Risk Prediction of Opioid Use Disorder (OUD) using Electronic Health Records

Wenqiu Cao, University of Rhode Island

Abstract

The opioid epidemic has emerged as a public health crisis, attracting increasing nationwide attention. Electronic health records (EHRs) provide rich resources to investigate and predict the risk of opioid use disorder (OUD) in real-world settings due to its diversity of data types and wide range of information. In thisdissertation, I conducted three studies to investigate the association between OUD and different factors in EHR, including demographics, comorbidity, laboratory test results, medications, and opioid prescription, and develop predictive models to predict OUD risk using features from EHR data.

In Manuscript 1, we used penalized logistic regression models to predict OUD in the emergency department in order to handle the large number of predictors and imbalanced classes for OUD in EHR data. We presented the prediction performance of Lasso logistic regression, Firth logistic regression, Firth logistic regression with intercept-correction (FLIC), and Firth logistic regression with added covariate (FLAC) and show how physical and mental comorbidity contributed to the risk of opioid misuse in the emergency department.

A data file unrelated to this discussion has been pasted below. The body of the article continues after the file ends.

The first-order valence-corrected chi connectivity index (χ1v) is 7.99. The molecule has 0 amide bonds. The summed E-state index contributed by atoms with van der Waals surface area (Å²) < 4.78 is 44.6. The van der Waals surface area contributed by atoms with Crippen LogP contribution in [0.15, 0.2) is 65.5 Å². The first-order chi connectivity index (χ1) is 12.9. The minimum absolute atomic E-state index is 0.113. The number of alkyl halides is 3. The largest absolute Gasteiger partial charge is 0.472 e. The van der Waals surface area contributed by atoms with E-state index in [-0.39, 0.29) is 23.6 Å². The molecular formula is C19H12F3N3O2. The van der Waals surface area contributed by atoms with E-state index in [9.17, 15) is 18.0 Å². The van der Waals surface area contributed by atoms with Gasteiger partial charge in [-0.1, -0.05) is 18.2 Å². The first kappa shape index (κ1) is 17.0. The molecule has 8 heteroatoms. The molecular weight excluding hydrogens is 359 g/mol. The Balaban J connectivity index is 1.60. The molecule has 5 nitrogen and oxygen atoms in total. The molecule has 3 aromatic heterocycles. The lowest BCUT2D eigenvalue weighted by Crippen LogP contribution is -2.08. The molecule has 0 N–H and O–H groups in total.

In Manuscript 2, a shared parameter joint model for longitudinal and time-to-event data was built to investigate the association between longitudinal opioid prescription dosages and time to OUD onset after patients' first opioid prescription from emergency department. Results from the models suggested a weak positive association between longitudinal opioid prescription dosage and the OUD onset. We also tested how the shared parameter model can handle data missing at random in a simulation study shown in Appendix B.

In Manuscript 3, we proposed a conditional Gated Recurrent Unit with decay rate (GRU-D) model to predict the risk of opioid dependence and abuse using both static features, like demographics and disease history, and temporal features, such as laboratory test results during the entire visit. The GRU-D model allows us to capture the patterns of temporal features even though the measurements in EHR are collected irregularly or missing due to practical issues. We presented and discussed the predictive performance of our proposed conditional GRU-D with a GRU-D model with only temporal features and a GRU-D model with static features added at first time step. In addition, we investigated the feature importance using Leave-One-Covariate-Out (LOCO) approach. The top 15 most important predictors was presented, covering static features, such as insurance type, race, anxiety history, and also temporal features, such as blood test results, and medication use.